Installation (left) of the first in situ neutron diffraction microwave apparatus (Right)

 The versatility of microwave heating has allowed us to build other microwave applicators without disrupting the principal project aims. We currently run a low pressure microwave reactor which operates at a pressure of 0-15Bar. The pressure can be maintained to an accuracy of 0.01Bar for up to several days. Since the rate at which reactants are heated can make the difference between obtaining the thermodynamically favoured product and the first-formed kinetically favoured product. We are currently using this apparatus to to investigate reactions in which this effect may be important, with a view to optimising a number of organic and inorganic syntheses.



 Microwave radiation is becoming a common source of energy in accelerating chemical reactions, particularly in aqueous solution. {advantage}. However, it suffers from a number of disadvantages. Monitoring and controlling temperature is made difficult because it is not possible to use conventional thermometers such as thermocouples; it is also difficult to contain reactions at extreme temperatures and pressures because metal may not used for vessels. We are building apparatus for high temperature, high pressure microwave chemistry that aims to bypass these problems by use of special microwave guides and ceramic components, and thus explore the potential of the technique more fully for solid-state ceramic synthesis. We are also developing techniques for high-power microwave plasma heating of aerosols to produce fine powders of a wide variety of solids with potential applications in magnetic recording and electronic devices. The use of a Raman spectrometer to monitor molecules and molecular fragments as they pass trough the plasma should enable us to understand and perhaps control the particle growth process.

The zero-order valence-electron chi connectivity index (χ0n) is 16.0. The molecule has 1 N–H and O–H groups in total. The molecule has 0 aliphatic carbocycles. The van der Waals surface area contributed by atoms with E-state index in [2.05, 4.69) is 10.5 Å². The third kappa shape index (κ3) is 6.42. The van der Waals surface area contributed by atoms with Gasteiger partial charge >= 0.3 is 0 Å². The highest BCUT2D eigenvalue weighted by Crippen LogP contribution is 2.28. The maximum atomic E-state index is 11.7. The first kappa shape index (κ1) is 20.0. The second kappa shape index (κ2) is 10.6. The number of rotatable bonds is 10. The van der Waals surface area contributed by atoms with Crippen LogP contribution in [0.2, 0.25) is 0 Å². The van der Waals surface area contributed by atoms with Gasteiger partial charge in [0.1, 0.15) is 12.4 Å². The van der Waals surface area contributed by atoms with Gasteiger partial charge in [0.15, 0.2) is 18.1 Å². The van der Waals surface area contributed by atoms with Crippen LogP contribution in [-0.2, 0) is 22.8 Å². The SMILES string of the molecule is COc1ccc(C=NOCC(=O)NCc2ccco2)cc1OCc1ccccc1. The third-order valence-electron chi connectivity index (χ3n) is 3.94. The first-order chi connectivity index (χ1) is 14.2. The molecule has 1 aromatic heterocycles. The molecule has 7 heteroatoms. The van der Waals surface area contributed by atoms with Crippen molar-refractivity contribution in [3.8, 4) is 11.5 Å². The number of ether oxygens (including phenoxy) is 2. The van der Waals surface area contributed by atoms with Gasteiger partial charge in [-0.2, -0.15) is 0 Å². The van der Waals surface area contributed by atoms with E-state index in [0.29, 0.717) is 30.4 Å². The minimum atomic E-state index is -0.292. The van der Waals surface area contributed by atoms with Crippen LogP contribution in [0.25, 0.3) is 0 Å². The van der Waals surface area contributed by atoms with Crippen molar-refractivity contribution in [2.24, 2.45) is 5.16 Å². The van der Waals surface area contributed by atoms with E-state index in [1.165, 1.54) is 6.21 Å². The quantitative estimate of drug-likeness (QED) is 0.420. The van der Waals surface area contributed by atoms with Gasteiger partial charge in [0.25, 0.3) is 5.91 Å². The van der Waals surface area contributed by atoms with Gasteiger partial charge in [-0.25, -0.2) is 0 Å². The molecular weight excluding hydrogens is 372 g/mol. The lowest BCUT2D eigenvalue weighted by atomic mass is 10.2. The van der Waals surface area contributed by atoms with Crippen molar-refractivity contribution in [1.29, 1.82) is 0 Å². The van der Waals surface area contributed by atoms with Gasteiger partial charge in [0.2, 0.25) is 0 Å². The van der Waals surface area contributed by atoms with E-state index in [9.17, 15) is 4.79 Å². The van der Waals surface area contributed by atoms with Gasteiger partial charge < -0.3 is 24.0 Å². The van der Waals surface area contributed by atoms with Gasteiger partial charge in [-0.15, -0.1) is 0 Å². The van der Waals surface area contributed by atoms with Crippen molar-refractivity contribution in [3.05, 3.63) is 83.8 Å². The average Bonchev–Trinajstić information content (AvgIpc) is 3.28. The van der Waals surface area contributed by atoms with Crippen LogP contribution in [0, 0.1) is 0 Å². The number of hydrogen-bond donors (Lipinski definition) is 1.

1. A.G. Whittaker, ‘Fast and Furious’, New Scientist, Feb. 28th 1998, 34

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 This page was last updated on the 2nd November 1999